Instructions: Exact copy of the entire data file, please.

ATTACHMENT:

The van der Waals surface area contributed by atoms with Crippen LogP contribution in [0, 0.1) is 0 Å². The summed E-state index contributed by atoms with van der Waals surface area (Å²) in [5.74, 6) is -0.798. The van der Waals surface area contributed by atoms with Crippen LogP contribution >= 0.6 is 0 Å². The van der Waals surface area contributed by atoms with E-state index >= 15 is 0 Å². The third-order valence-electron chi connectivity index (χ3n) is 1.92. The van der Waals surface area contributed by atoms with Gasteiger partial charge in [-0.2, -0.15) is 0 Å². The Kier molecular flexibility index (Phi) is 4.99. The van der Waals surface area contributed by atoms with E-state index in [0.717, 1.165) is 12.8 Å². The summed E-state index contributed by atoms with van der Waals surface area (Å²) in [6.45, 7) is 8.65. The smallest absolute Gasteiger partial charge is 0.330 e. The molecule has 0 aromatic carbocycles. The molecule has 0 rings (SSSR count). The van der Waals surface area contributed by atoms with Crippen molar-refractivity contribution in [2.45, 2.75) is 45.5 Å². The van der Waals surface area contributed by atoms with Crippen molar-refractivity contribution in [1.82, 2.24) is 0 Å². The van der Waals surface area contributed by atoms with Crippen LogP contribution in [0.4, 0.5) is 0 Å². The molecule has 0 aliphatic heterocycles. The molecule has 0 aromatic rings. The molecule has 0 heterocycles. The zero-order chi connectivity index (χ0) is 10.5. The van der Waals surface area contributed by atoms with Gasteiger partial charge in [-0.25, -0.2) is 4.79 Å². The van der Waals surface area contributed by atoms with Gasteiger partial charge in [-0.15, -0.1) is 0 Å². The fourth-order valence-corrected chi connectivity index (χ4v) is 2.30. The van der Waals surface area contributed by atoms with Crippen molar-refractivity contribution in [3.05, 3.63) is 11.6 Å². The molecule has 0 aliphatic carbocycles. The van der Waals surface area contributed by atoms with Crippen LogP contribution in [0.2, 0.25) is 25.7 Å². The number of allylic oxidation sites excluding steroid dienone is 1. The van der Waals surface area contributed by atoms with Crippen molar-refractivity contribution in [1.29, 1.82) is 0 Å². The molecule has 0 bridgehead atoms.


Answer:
The van der Waals surface area contributed by atoms with Crippen LogP contribution in [0, 0.1) is 0 Å². The summed E-state index contributed by atoms with van der Waals surface area (Å²) in [5.74, 6) is -0.798. The van der Waals surface area contributed by atoms with Crippen LogP contribution >= 0.6 is 0 Å². The van der Waals surface area contributed by atoms with E-state index >= 15 is 0 Å². The third-order valence-electron chi connectivity index (χ3n) is 1.92. The van der Waals surface area contributed by atoms with Gasteiger partial charge in [-0.2, -0.15) is 0 Å². The Kier molecular flexibility index (Phi) is 4.99. The van der Waals surface area contributed by atoms with E-state index in [0.717, 1.165) is 12.8 Å². The summed E-state index contributed by atoms with van der Waals surface area (Å²) in [6.45, 7) is 8.65. The smallest absolute Gasteiger partial charge is 0.330 e. The molecule has 0 aromatic carbocycles. The molecule has 0 rings (SSSR count). The van der Waals surface area contributed by atoms with Crippen molar-refractivity contribution in [2.45, 2.75) is 45.5 Å². The van der Waals surface area contributed by atoms with Crippen molar-refractivity contribution in [1.82, 2.24) is 0 Å². The van der Waals surface area contributed by atoms with Crippen LogP contribution in [0.4, 0.5) is 0 Å². The molecule has 0 aliphatic heterocycles. The molecule has 0 aromatic rings. The molecule has 0 heterocycles. The zero-order chi connectivity index (χ0) is 10.5. The van der Waals surface area contributed by atoms with Gasteiger partial charge in [-0.25, -0.2) is 4.79 Å². The van der Waals surface area contributed by atoms with Gasteiger partial charge in [-0.15, -0.1) is 0 Å². The fourth-order valence-corrected chi connectivity index (χ4v) is 2.30. The van der Waals surface area contributed by atoms with Crippen molar-refractivity contribution in [3.05, 3.63) is 11.6 Å². The molecule has 0 aliphatic carbocycles. The van der Waals surface area contributed by atoms with Crippen LogP contribution in [0.2, 0.25) is 25.7 Å². The number of allylic oxidation sites excluding steroid dienone is 1. The van der Waals surface area contributed by atoms with Crippen molar-refractivity contribution in [1.29, 1.82) is 0 Å². The molecule has 0 bridgehead atoms.